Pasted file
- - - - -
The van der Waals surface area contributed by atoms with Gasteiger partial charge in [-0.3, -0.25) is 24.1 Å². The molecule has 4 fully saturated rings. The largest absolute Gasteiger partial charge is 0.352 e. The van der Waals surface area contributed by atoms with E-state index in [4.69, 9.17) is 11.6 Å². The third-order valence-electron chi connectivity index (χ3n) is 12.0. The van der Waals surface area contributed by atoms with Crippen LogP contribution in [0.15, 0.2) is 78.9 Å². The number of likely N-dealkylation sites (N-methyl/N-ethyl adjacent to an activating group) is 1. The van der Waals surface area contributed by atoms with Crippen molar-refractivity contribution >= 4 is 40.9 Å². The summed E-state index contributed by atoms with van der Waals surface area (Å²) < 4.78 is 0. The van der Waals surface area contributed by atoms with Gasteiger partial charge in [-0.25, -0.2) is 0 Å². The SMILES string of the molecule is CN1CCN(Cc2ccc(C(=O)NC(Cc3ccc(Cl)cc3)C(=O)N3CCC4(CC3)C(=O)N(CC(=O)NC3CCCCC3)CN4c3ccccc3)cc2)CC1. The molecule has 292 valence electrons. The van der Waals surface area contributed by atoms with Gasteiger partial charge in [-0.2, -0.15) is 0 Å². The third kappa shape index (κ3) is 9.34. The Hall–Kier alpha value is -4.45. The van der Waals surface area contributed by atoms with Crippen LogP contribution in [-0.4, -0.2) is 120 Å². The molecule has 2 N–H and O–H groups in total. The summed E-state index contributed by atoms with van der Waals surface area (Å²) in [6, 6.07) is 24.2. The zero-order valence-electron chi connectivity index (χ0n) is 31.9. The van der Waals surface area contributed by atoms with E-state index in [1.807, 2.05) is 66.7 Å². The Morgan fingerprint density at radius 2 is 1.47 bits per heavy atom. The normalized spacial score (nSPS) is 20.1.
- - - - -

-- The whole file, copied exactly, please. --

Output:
The van der Waals surface area contributed by atoms with Gasteiger partial charge in [-0.3, -0.25) is 24.1 Å². The molecule has 4 fully saturated rings. The largest absolute Gasteiger partial charge is 0.352 e. The van der Waals surface area contributed by atoms with E-state index in [4.69, 9.17) is 11.6 Å². The third-order valence-electron chi connectivity index (χ3n) is 12.0. The van der Waals surface area contributed by atoms with Crippen LogP contribution in [0.15, 0.2) is 78.9 Å². The number of likely N-dealkylation sites (N-methyl/N-ethyl adjacent to an activating group) is 1. The van der Waals surface area contributed by atoms with Crippen molar-refractivity contribution >= 4 is 40.9 Å². The summed E-state index contributed by atoms with van der Waals surface area (Å²) < 4.78 is 0. The van der Waals surface area contributed by atoms with Gasteiger partial charge in [-0.25, -0.2) is 0 Å². The SMILES string of the molecule is CN1CCN(Cc2ccc(C(=O)NC(Cc3ccc(Cl)cc3)C(=O)N3CCC4(CC3)C(=O)N(CC(=O)NC3CCCCC3)CN4c3ccccc3)cc2)CC1. The molecule has 292 valence electrons. The van der Waals surface area contributed by atoms with Gasteiger partial charge in [-0.2, -0.15) is 0 Å². The third kappa shape index (κ3) is 9.34. The Hall–Kier alpha value is -4.45. The van der Waals surface area contributed by atoms with Crippen LogP contribution in [-0.4, -0.2) is 120 Å². The molecule has 2 N–H and O–H groups in total. The summed E-state index contributed by atoms with van der Waals surface area (Å²) in [6, 6.07) is 24.2. The zero-order valence-electron chi connectivity index (χ0n) is 31.9. The van der Waals surface area contributed by atoms with E-state index in [1.807, 2.05) is 66.7 Å². The Morgan fingerprint density at radius 2 is 1.47 bits per heavy atom. The normalized spacial score (nSPS) is 20.1.